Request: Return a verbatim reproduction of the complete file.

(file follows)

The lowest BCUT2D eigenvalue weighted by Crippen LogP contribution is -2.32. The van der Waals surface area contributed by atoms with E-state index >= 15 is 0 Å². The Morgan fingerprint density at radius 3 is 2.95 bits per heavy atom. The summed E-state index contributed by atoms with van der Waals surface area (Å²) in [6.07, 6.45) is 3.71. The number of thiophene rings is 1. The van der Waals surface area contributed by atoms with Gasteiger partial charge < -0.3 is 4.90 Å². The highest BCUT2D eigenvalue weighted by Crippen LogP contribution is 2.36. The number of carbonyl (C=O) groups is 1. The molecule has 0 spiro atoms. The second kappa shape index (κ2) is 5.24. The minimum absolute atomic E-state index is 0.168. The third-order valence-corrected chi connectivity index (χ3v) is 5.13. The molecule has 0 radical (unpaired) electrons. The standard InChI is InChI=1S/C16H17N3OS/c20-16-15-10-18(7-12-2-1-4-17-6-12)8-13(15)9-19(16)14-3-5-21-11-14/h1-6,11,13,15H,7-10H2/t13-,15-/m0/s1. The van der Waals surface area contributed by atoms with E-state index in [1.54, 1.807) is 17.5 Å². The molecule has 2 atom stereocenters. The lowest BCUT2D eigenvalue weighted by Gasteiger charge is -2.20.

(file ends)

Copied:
The lowest BCUT2D eigenvalue weighted by Crippen LogP contribution is -2.32. The van der Waals surface area contributed by atoms with E-state index >= 15 is 0 Å². The Morgan fingerprint density at radius 3 is 2.95 bits per heavy atom. The summed E-state index contributed by atoms with van der Waals surface area (Å²) in [6.07, 6.45) is 3.71. The number of thiophene rings is 1. The van der Waals surface area contributed by atoms with Gasteiger partial charge < -0.3 is 4.90 Å². The highest BCUT2D eigenvalue weighted by Crippen LogP contribution is 2.36. The number of carbonyl (C=O) groups is 1. The molecule has 0 spiro atoms. The second kappa shape index (κ2) is 5.24. The minimum absolute atomic E-state index is 0.168. The third-order valence-corrected chi connectivity index (χ3v) is 5.13. The molecule has 0 radical (unpaired) electrons. The standard InChI is InChI=1S/C16H17N3OS/c20-16-15-10-18(7-12-2-1-4-17-6-12)8-13(15)9-19(16)14-3-5-21-11-14/h1-6,11,13,15H,7-10H2/t13-,15-/m0/s1. The van der Waals surface area contributed by atoms with E-state index in [1.54, 1.807) is 17.5 Å². The molecule has 2 atom stereocenters. The lowest BCUT2D eigenvalue weighted by Gasteiger charge is -2.20.